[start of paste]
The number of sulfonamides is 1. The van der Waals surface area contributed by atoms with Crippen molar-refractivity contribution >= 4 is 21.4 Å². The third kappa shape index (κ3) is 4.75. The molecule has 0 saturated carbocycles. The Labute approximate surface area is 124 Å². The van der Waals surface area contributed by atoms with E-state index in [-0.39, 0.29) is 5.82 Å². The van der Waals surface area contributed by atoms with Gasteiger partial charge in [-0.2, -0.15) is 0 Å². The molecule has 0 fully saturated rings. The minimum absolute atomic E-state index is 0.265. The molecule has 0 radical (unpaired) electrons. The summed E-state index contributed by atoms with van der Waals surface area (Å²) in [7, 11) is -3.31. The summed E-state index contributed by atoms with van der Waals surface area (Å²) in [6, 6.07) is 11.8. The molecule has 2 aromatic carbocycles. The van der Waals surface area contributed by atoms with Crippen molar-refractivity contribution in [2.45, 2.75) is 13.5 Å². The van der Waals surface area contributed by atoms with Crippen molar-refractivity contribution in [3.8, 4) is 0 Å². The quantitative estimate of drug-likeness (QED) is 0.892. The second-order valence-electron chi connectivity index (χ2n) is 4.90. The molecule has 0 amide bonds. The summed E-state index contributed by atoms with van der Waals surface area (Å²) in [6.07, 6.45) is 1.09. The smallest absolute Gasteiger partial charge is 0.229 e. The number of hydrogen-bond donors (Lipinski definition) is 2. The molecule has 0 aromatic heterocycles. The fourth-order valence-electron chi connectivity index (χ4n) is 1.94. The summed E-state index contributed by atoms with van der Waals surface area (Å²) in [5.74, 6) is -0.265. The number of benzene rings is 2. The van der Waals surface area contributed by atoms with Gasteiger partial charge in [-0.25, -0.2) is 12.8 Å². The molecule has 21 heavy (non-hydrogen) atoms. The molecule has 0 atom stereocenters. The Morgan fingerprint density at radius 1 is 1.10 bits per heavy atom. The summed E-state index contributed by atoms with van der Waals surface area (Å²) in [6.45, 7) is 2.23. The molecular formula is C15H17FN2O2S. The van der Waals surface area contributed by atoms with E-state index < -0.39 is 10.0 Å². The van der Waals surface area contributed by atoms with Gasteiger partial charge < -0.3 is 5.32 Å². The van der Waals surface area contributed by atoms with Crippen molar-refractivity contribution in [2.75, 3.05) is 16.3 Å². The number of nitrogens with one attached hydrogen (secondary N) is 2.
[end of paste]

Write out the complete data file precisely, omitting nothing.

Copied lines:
The number of sulfonamides is 1. The van der Waals surface area contributed by atoms with Crippen molar-refractivity contribution >= 4 is 21.4 Å². The third kappa shape index (κ3) is 4.75. The molecule has 0 saturated carbocycles. The Labute approximate surface area is 124 Å². The van der Waals surface area contributed by atoms with E-state index in [-0.39, 0.29) is 5.82 Å². The van der Waals surface area contributed by atoms with Gasteiger partial charge in [-0.2, -0.15) is 0 Å². The molecule has 0 fully saturated rings. The minimum absolute atomic E-state index is 0.265. The molecule has 0 radical (unpaired) electrons. The summed E-state index contributed by atoms with van der Waals surface area (Å²) in [7, 11) is -3.31. The summed E-state index contributed by atoms with van der Waals surface area (Å²) in [6, 6.07) is 11.8. The molecule has 2 aromatic carbocycles. The van der Waals surface area contributed by atoms with Crippen molar-refractivity contribution in [2.45, 2.75) is 13.5 Å². The van der Waals surface area contributed by atoms with Crippen molar-refractivity contribution in [3.8, 4) is 0 Å². The quantitative estimate of drug-likeness (QED) is 0.892. The second-order valence-electron chi connectivity index (χ2n) is 4.90. The molecule has 0 amide bonds. The summed E-state index contributed by atoms with van der Waals surface area (Å²) in [6.07, 6.45) is 1.09. The smallest absolute Gasteiger partial charge is 0.229 e. The number of hydrogen-bond donors (Lipinski definition) is 2. The molecule has 0 aromatic heterocycles. The fourth-order valence-electron chi connectivity index (χ4n) is 1.94. The summed E-state index contributed by atoms with van der Waals surface area (Å²) in [5.74, 6) is -0.265. The number of benzene rings is 2. The van der Waals surface area contributed by atoms with Gasteiger partial charge in [-0.25, -0.2) is 12.8 Å². The molecule has 21 heavy (non-hydrogen) atoms. The molecule has 0 atom stereocenters. The Morgan fingerprint density at radius 1 is 1.10 bits per heavy atom. The summed E-state index contributed by atoms with van der Waals surface area (Å²) in [6.45, 7) is 2.23. The molecular formula is C15H17FN2O2S. The van der Waals surface area contributed by atoms with E-state index < -0.39 is 10.0 Å². The van der Waals surface area contributed by atoms with Gasteiger partial charge < -0.3 is 5.32 Å². The van der Waals surface area contributed by atoms with Crippen molar-refractivity contribution in [2.75, 3.05) is 16.3 Å². The number of nitrogens with one attached hydrogen (secondary N) is 2.